Why do they bother?

The Amherst News - - OP-ED - Gwynne Dyer Gwynne Dyer is an in­de­pen­dent jour­nal­ist whose ar­ti­cles are pub­lished in 45 coun­tries.

Last week, Vladimir Putin, the Rus­sian dic­ta­tor, got him­self ‘re-elected’ to his fourth six-year term by a 76 per­cent ma­jor­ity on a 76 per­cent turn-out. This week (26-28 March) the Egy­tian dic­ta­tor, for­mer gen­eral Ab­del Fat­tah el-Sisi, will be ‘re-elected’ with close to 100 per­cent sup­port, al­though prob­a­bly on a very low turn-out. A quar­ter-bil­lion peo­ple are be­ing in­con­ve­nienced in or­der to wield what amounts to gi­ant rub­ber stamps.

So why do they bother? Both dic­ta­tors con­trol the mass me­dia in their coun­tries, so they can be rea­son­ably con­fi­dent that most peo­ple will not be ex­posed to much crit­i­cism of their ac­tions. They both can and do have peo­ple who op­pose them ar­rested or killed (and Sisi’s en­forcers also tor­ture peo­ple). Yet they feel the need to go through these fake demo­cratic elec­tions in or­der to val­i­date their rule.

Egypt’s pharohs felt no need to ask the peo­ple’s opin­ions on their per­for­mance as rulers.

The kings of 18th-cen­tury Europe ruled by ‘di­vine right’, not by the pop­u­lar will (and they didn’t ac­tu­ally ask God’s opin­ion on their per­for­mance ei­ther). But at some point in the past cen­tury, democ­racy has won the ar­gu­ment world-wide.

It has not won all the power strug­gles, and many dic­ta­tors sur­vive in prac­tice, but they are all obliged to pre­tend to have pop­u­lar sup­port. This is a very big change from the past, when tyran­ni­cal power was gen­er­ally based on a com­bi­na­tion of re­li­gious au­thor­ity and bru­tal armed force. Why, and in par­tic­u­lar why now?

The an­thro­pol­o­gists may have an an­swer. It is now pretty widely agreed in their pro­fes­sion that pre-civilised hu­man be­ings al­most all lived in bands where all adult men, at least, were treated as equals, and all had an equal right to share in de­ci­sion-mak­ing. They even had well-es­tab­lished meth­ods for mak­ing sure that no­body got too big for his boots.

These prim­i­tive ‘democ­ra­cies’ all col­lapsed in the early stages of civil­i­sa­tion, when the huge rise in pop­u­la­tion (from dozens to mil­lions in a thou­sand years) made it phys­i­cally im­pos­si­ble for every­body to take part in the dis­cus­sion about means and ends any more.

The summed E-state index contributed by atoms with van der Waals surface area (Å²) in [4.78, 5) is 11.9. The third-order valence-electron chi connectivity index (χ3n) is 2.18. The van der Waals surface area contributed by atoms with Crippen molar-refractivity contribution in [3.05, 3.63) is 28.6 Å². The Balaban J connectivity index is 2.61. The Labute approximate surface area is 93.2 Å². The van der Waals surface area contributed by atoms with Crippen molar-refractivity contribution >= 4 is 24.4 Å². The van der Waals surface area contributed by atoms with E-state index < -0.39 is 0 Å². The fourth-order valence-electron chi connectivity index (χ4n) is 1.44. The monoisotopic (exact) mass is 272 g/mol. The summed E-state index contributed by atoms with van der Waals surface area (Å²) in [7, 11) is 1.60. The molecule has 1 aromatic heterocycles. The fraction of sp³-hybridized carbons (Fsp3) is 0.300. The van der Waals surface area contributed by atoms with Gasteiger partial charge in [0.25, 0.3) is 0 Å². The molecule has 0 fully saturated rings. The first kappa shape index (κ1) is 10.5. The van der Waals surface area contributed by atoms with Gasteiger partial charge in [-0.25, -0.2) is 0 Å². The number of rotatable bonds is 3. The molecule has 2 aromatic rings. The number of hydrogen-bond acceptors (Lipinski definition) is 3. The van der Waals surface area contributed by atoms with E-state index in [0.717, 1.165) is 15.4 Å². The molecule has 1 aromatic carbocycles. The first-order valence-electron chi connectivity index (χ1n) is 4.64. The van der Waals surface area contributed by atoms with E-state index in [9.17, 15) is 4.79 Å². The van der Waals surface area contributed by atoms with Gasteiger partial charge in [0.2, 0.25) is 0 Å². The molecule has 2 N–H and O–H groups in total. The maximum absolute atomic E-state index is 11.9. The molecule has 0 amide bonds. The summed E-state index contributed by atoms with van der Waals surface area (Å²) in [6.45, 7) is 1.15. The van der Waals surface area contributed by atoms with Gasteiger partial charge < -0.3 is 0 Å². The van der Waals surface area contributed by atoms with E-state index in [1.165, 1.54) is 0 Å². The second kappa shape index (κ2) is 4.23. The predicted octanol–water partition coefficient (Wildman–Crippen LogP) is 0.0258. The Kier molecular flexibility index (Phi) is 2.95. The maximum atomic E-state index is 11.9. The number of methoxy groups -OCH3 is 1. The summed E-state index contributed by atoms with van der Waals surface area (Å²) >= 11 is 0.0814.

At the same time all the tra­di­tional so­cial con­trols that kept am­bi­tious peo­ple from seiz­ing power failed too. You can’t shame peo­ple into re­spect­ing the opin­ions and per­sonal free­doms of other peo­ple if the num­bers get so big that you don’t even know them per­son­ally.

Re­sult: five thou­sand years of tyranny.

But give these mass so­ci­eties mass me­dia, and they re­gain the abil­ity to com­mu­ni­cate with one an­other. It turns out, un­sur­pris­ingly, that they want to be treated as equals again. The first suc­cess­ful demo­cratic revo­lu­tion hap­pened in the Amer­i­can colonies in 1776 be­cause print­ing presses were ev­ery­where, and over half the pop­u­la­tion was lit­er­ate.

Now mass me­dia are ev­ery­where, and even the dic­ta­tors have to pre­tend that they are in power by the will of the peo­ple. It will be a long time be­fore they ac­tu­ally dis­ap­pear (if they ever do), but they al­ready rule less than half of the world’s peo­ple, and they all have to go through a cha­rade of democ­racy to le­git­imise their rule.

When the first re­sults of the Rus­sian elec­tion were com­ing in last week, a re­porter asked Vladimir Putin if he would run again in six years’ time. “What you are say­ing is a bit funny,” Putin replied. “Do you think that I will stay here un­til I’m 100 years old? No.” But that’s what Robert Mu­gabe, Zim­babwe’s for­mer ruler, would also have said when he had been in power for only eigh­teen years.

In the end Mu­gabe stayed in power for 37 years, and he was 93 and plan­ning to run for an­other term when he was fi­nally over­thrown last year. Putin would be a mere 85 years old when he broke Mu­gabe’s record, al­though China’s Xi Jin­ping would have to live un­til he was 97 to do the same. I’ll bet nei­ther one makes it.

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